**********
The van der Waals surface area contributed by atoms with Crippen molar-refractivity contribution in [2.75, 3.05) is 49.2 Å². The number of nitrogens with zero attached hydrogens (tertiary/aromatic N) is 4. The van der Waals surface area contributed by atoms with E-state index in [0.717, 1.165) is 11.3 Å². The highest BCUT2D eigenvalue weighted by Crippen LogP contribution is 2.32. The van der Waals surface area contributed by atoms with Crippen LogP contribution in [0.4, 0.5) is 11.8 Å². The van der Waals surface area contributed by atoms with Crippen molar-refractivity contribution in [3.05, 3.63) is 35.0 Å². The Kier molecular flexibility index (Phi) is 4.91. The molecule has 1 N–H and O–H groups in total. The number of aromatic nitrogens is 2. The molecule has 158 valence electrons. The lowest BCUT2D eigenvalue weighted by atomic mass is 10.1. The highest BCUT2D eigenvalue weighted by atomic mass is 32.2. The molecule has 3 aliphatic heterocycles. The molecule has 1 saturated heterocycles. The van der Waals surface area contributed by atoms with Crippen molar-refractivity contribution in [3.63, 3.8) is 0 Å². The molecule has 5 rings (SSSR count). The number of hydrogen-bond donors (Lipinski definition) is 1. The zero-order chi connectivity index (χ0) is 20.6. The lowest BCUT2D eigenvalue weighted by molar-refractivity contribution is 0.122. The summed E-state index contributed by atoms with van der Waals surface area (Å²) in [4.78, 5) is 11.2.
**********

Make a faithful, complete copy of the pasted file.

The van der Waals surface area contributed by atoms with Crippen molar-refractivity contribution in [2.75, 3.05) is 49.2 Å². The number of nitrogens with zero attached hydrogens (tertiary/aromatic N) is 4. The van der Waals surface area contributed by atoms with E-state index in [0.717, 1.165) is 11.3 Å². The highest BCUT2D eigenvalue weighted by Crippen LogP contribution is 2.32. The van der Waals surface area contributed by atoms with Crippen LogP contribution in [0.4, 0.5) is 11.8 Å². The van der Waals surface area contributed by atoms with Crippen molar-refractivity contribution in [3.05, 3.63) is 35.0 Å². The Kier molecular flexibility index (Phi) is 4.91. The molecule has 1 N–H and O–H groups in total. The number of aromatic nitrogens is 2. The molecule has 158 valence electrons. The lowest BCUT2D eigenvalue weighted by atomic mass is 10.1. The highest BCUT2D eigenvalue weighted by atomic mass is 32.2. The molecule has 3 aliphatic heterocycles. The molecule has 1 saturated heterocycles. The van der Waals surface area contributed by atoms with Crippen molar-refractivity contribution in [3.63, 3.8) is 0 Å². The molecule has 5 rings (SSSR count). The number of hydrogen-bond donors (Lipinski definition) is 1. The zero-order chi connectivity index (χ0) is 20.6. The lowest BCUT2D eigenvalue weighted by molar-refractivity contribution is 0.122. The summed E-state index contributed by atoms with van der Waals surface area (Å²) in [4.78, 5) is 11.2.